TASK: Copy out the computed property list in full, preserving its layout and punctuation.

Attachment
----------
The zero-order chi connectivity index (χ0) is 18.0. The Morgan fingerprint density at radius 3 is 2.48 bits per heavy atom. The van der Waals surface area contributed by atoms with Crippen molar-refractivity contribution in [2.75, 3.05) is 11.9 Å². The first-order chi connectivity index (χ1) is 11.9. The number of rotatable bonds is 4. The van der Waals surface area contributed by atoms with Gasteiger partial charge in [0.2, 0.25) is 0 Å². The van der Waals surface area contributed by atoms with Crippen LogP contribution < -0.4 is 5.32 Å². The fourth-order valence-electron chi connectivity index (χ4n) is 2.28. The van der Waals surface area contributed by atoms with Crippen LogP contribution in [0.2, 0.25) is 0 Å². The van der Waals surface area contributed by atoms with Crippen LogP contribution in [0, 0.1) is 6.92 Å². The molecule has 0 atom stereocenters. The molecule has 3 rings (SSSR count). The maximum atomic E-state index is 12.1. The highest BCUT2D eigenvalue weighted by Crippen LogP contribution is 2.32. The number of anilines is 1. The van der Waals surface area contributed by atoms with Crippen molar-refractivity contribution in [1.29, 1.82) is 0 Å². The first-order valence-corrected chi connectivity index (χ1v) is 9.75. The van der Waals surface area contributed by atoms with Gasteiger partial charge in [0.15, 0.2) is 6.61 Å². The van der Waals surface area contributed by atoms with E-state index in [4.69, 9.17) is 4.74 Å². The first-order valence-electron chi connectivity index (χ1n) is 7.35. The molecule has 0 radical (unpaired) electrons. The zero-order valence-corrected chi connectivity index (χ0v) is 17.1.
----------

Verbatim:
The zero-order chi connectivity index (χ0) is 18.0. The Morgan fingerprint density at radius 3 is 2.48 bits per heavy atom. The van der Waals surface area contributed by atoms with Crippen molar-refractivity contribution in [2.75, 3.05) is 11.9 Å². The first-order chi connectivity index (χ1) is 11.9. The number of rotatable bonds is 4. The van der Waals surface area contributed by atoms with Gasteiger partial charge in [0.2, 0.25) is 0 Å². The van der Waals surface area contributed by atoms with Crippen LogP contribution < -0.4 is 5.32 Å². The fourth-order valence-electron chi connectivity index (χ4n) is 2.28. The van der Waals surface area contributed by atoms with Crippen LogP contribution in [0.2, 0.25) is 0 Å². The van der Waals surface area contributed by atoms with Crippen LogP contribution in [0, 0.1) is 6.92 Å². The molecule has 0 atom stereocenters. The molecule has 3 rings (SSSR count). The maximum atomic E-state index is 12.1. The highest BCUT2D eigenvalue weighted by Crippen LogP contribution is 2.32. The number of anilines is 1. The van der Waals surface area contributed by atoms with Crippen molar-refractivity contribution in [1.29, 1.82) is 0 Å². The first-order valence-corrected chi connectivity index (χ1v) is 9.75. The van der Waals surface area contributed by atoms with Gasteiger partial charge in [0.15, 0.2) is 6.61 Å². The van der Waals surface area contributed by atoms with E-state index in [4.69, 9.17) is 4.74 Å². The first-order valence-electron chi connectivity index (χ1n) is 7.35. The molecule has 0 radical (unpaired) electrons. The zero-order valence-corrected chi connectivity index (χ0v) is 17.1.